June's addiction began soon after her husband died of lung cancer on Christmas Eve in 1997. June was a new widow, disabled, homebound. Her four children were on their own and had moved away. She turned to her computer and the Internet to find solace. Instead, she found keno.

As June played the online games from her New Jersey apartment, offshore gambling sites became her new suitors. She won $10,000 four times. The companies sent her gifts, ranging from a wristwatch to bouquets of flowers.

Then the tide began to turn. Losses piled up fast. She went through her husband's $57,000 insurance settlement for on-the-job exposure to asbestos. She cashed in certificates of deposit. The woman, now 73, ignored her friends when they visited her. She remained in her chair to place wagers and sometimes stayed up all night.

"I knew in the back of my mind that I wasn't supposed to be doing this because I'm a Christian," said June, who even spent the money set aside for her burial. "But I couldn't help myself."

By the time she stopped gambling 18 months ago, June had lost $110,000. "I really am ashamed," said June, who asked that her last name not be used because of confidentiality that recovering gamblers require of each other. "I always paid my bills on time."

June credits Ed Looney, executive director of the Council on Compulsive Gambling of New Jersey, with saving her from financial ruin. Shut-ins who spend hours at a computer are particularly vulnerable, Looney said, adding, "It's an incredible market for those who hunger for relationships."

High stakes, high growth

The Internet gambling industry started only eight years ago. There are now more than 1,800 gambling websites, frequently based in small island nations, according to Looney. The federal Department of Justice maintains that online betting is a violation of the Interstate Wireline Act of 1961, which regulates telephone sports bets. Nevertheless, researchers estimate that overseas

Internet gambling sites will generate more than $4 billion in profits (nearly two-thirds from Americans) in 2003.

That amount of profit is estimated to be three times the profits from the Internet pornography business.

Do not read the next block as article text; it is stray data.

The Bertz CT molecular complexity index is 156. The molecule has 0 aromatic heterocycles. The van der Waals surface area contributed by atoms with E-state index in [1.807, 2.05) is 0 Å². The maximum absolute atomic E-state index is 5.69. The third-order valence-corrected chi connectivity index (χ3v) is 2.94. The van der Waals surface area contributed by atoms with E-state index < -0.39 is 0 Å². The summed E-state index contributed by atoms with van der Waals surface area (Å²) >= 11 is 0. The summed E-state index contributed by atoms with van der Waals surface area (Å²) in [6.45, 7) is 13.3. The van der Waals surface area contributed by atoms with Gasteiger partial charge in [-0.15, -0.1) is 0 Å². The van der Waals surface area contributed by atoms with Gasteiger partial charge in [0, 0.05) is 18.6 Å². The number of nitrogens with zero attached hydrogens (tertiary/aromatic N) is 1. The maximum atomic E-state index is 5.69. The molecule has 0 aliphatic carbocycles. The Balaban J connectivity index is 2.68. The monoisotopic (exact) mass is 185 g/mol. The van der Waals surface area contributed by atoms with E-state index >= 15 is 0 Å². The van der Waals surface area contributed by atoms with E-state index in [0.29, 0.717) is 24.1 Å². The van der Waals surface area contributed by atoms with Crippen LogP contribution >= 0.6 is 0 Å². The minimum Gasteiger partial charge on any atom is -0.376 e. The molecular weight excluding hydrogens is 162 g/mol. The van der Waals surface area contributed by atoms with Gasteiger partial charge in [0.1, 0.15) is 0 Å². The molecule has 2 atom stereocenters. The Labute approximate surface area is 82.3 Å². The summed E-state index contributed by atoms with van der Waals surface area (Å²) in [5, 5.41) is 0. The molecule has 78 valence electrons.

So far, few Christian ministries are equipped to help Internet gambling addicts. But Chad Hills, a research associate with Focus on the Family, believes it's no coincidence that pop-up ads for pornography and gambling are juxtaposed on numerous websites. "People are as susceptible to gambling as pornography if it's a part of their makeup," Hills said. "Christians are not immune, not by a long shot. When we think we are immune, we tend to drop our guard, and then we're in for a world of surprise and hurt."

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Internet gambling stakes are higher than those at casinos, according to Chris Anderson, director of the Gambling Recovery Center in Chicago. "Every state with gambling has a regulatory body because of vice and sin that happens if it's not regulated," Anderson said. "But who regulates the Internet?"

U.S. Rep. Jim Leach has been asking his colleagues for four years to enact legislation. "There is no regulation of gambling on the Internet and no protection for the consumer," the Iowa Republican told CT. "The difficulties for families can be rapid and catastrophic."

Leach sponsored a bill last year that passed the House but languished in the Senate. He introduced an identical bill in January, and is more optimistic this year because of the change in Senate leadership.

Immediate deductions

To compete online, players generally must open a personal account and provide "front money," usually in the form of a credit card.

"As a basic rule, if you lose, the money is immediately deducted from your credit card," Leach said. He worries that as Internet gambling grows, more people will gamble addictively, causing more bankruptcies, divorces, and even suicides. Experts estimate that 5.5 million Americans (2 percent of the U.S. population) are compulsive or problem gamblers. About 15 million more Americans are at risk of becoming problem or pathological gamblers, according to the National Coalition Against Legalized Gambling (NCALG). "This is as large a family issue as faces the U.S. Congress," Leach said.